As noted earlier in the week, Project Stole c'est finis! Oui! Oui!
I rushed home yesterday hoping to take some photos of me modelling the stole before the sun set. I took many photos, most sucked. If I liked the pose, the stole wasn't sharply detailed; if the picture was crisp, I hated the pose. C'est la vie, non? You'd think that would stop me from posting far too many pics but it wont. (I do think, though, I've gotten this French thing out of my system!)
Ahhh! Project Stole, how I love thee, let me count the ways. I am a little ashamed at how proud I am of this project. It's not that it was difficult, because it wasn't. It's just that it is really one of the first things I've designed and implemented and completed sucessfully, with the stress on implemented.
I'm one of those people who always bites off more than they chew, as my recent foray into sewing can testify to. My eyes are bigger than not only my talent, but my fortitude. Somehow, though, I succeeded and in success I achieved a great deal more than a beautiful garment.
Jo Sharp Silkroad Aran in the Empire Colorway
Depending on the light the yarn looks grey or blue.
85% Wool, 10% Silk, 5% Cashmere
Approximately 1209 yarns, or 13 skeins.
I love this yarn to no end and will use it again.
Both circular and straights in size US8/5.00 mm.
I had envisioned a 20-25" wide, 60-70" long garment, but I didn't swatch. I knew I'd decide on both dimensions once I had gotten the knitting underway. I also put my faith in a Knitter's Review write-up of the yarn which indicated the yarn grew 5% per inch once washed.
After I began knitting the project, it became obvious that blocking to obtain the desired width would take a great deal from the length so I settled on a pre blocking length of 80 inches. At about 70 inches, the weight of the WIP convinced me I wouldn't need 80 inches. I stopped knitting at 76".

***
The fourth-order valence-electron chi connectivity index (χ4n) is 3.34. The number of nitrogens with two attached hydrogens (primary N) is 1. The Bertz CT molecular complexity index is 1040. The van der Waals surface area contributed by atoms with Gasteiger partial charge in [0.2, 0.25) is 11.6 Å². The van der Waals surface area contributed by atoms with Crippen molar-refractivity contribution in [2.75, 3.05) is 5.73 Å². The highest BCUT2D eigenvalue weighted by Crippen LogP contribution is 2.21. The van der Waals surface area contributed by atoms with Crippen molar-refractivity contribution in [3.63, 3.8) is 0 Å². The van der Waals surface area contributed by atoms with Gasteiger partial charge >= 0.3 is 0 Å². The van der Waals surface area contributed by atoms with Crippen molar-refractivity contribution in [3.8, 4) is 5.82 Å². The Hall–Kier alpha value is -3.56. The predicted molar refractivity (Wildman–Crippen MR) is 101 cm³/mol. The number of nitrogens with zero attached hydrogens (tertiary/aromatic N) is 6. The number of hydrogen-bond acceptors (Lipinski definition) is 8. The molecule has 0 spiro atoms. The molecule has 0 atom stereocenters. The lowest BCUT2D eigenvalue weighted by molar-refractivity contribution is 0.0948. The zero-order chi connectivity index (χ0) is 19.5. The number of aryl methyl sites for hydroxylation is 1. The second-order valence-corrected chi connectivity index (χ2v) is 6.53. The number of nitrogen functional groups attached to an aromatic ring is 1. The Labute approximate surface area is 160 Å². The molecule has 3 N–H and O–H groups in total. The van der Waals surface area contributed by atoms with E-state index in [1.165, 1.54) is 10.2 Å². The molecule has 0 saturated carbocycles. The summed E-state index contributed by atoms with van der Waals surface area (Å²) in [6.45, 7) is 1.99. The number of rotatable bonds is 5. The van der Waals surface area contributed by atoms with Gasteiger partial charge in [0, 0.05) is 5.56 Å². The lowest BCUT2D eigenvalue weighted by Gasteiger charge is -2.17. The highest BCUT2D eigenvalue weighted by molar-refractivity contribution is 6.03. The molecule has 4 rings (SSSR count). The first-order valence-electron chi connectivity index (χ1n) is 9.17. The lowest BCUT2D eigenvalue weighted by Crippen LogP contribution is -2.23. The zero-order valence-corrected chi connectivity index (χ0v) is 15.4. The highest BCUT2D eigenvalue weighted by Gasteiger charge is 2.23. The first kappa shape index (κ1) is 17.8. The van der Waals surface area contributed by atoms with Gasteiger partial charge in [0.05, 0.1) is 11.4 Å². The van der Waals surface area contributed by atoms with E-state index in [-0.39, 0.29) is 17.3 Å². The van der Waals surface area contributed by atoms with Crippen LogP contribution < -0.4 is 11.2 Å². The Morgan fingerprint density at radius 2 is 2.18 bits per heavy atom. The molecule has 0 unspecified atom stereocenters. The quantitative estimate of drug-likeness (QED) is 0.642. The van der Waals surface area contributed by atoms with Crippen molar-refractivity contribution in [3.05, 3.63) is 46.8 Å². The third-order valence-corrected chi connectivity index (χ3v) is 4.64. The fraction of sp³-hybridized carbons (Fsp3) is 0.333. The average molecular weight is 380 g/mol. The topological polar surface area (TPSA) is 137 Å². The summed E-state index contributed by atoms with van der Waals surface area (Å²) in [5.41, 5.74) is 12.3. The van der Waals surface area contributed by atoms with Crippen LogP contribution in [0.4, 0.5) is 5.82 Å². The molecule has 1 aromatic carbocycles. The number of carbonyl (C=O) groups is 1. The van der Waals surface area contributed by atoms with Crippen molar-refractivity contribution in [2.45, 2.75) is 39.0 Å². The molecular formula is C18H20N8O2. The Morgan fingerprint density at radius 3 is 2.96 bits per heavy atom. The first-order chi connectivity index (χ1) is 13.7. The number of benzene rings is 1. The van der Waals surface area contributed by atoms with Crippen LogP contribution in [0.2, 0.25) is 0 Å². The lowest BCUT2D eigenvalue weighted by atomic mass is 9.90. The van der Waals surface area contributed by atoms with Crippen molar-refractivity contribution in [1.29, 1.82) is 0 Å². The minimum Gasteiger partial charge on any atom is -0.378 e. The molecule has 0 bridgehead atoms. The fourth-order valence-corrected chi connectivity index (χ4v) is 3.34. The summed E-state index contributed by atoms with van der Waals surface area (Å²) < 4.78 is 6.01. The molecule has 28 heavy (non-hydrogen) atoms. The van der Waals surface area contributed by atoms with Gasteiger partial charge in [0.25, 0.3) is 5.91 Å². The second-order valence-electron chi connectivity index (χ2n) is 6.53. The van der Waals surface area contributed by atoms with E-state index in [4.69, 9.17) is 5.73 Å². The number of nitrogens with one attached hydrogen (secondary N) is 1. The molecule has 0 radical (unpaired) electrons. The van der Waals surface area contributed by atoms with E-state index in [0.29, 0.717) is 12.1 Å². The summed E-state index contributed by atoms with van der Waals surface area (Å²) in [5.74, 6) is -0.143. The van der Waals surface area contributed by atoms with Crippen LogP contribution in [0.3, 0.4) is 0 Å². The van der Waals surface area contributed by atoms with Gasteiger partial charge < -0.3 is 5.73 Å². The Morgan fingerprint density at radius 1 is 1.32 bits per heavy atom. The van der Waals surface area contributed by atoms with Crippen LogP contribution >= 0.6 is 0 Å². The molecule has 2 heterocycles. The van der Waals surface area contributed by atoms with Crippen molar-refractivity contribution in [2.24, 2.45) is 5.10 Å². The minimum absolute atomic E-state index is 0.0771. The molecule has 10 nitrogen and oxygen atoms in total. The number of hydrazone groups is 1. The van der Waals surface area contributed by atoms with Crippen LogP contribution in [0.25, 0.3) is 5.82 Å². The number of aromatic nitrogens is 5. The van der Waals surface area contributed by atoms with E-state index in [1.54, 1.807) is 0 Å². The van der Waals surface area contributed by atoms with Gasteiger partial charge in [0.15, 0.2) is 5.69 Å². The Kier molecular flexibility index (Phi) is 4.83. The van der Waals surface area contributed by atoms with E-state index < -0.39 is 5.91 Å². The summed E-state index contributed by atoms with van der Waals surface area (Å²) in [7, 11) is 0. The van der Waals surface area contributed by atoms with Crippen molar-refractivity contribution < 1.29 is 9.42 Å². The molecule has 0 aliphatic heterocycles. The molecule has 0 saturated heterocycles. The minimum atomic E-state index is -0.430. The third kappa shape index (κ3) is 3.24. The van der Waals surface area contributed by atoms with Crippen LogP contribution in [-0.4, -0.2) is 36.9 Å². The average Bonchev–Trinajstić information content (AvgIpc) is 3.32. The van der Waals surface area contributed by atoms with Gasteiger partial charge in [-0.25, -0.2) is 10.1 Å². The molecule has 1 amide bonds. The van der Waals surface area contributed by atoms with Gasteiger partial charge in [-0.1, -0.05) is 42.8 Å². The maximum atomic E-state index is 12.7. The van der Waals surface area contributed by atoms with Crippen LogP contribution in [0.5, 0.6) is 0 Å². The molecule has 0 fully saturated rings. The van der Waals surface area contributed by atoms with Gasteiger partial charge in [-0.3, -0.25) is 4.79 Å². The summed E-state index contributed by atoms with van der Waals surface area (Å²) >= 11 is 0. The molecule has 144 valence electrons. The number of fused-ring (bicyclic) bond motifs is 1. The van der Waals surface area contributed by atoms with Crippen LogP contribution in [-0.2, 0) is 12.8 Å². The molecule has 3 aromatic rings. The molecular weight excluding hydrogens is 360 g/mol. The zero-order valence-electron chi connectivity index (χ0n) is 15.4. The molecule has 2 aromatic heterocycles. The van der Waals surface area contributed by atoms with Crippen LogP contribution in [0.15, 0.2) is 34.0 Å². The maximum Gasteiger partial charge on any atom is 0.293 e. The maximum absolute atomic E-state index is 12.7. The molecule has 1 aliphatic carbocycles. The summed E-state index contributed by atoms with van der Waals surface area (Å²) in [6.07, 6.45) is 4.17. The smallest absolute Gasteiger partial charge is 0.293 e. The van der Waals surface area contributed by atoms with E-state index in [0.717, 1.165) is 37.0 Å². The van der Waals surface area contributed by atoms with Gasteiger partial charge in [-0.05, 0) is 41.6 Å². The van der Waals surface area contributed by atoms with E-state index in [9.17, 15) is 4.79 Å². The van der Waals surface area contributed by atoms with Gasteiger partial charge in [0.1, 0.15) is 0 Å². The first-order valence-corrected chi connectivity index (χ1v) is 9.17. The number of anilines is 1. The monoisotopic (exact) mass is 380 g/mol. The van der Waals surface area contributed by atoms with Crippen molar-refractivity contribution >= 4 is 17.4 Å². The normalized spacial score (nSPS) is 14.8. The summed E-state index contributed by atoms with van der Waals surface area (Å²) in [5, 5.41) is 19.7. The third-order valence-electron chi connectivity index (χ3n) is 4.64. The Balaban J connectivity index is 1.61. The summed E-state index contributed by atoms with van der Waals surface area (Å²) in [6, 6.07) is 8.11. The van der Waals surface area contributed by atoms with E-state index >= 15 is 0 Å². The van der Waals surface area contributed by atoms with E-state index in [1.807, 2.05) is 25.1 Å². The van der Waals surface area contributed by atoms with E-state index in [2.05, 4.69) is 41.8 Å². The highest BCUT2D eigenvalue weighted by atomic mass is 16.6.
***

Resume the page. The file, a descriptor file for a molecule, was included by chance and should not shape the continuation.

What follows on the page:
I failed to take a pre-wash measurement of the width, but post wash and block my stole measures between 21 and 24 inches wide (I'm obviously a sucky blocker!) and 76 1/2 inches long.
My project was inspired by the Cabled Shrug from Fall 2005's Interweave Knits. When I came across some pictures of the pattern I was compelled to take it on, although I knew right away I'd design my own.
The main motif, the embossed twining vine leaf, comes straight out of a stitch dictionary, specifically Barbara Walker's Second Treasure of Knitting. It is a fairly common motif, as I have since seen it in other stitchionaries.
The biggest hurdle I faced was in framing the embossed vine motif. I really wanted something simple to make it pop, but I was immediately overwhelmed by the rantings from my inner engineer. She wanted more cables, more texture, more, more, more. Good sense won out, I think. The simple double seed stitch and zig zag cable quietly frame the star of the design, the embossed twining vine leaf motif.
One may think to add fringe to a project like this, but the article at Knitter's Review advised against it. Once washed "the previously flat and relaxed loose ends shortened and became puffy and pearl-like" which make it unsuitable for "fringe-heavy projects.
And finally, the true test of success will be how I feel about it in five years. I'm extremely proud to say I'm ready for that test.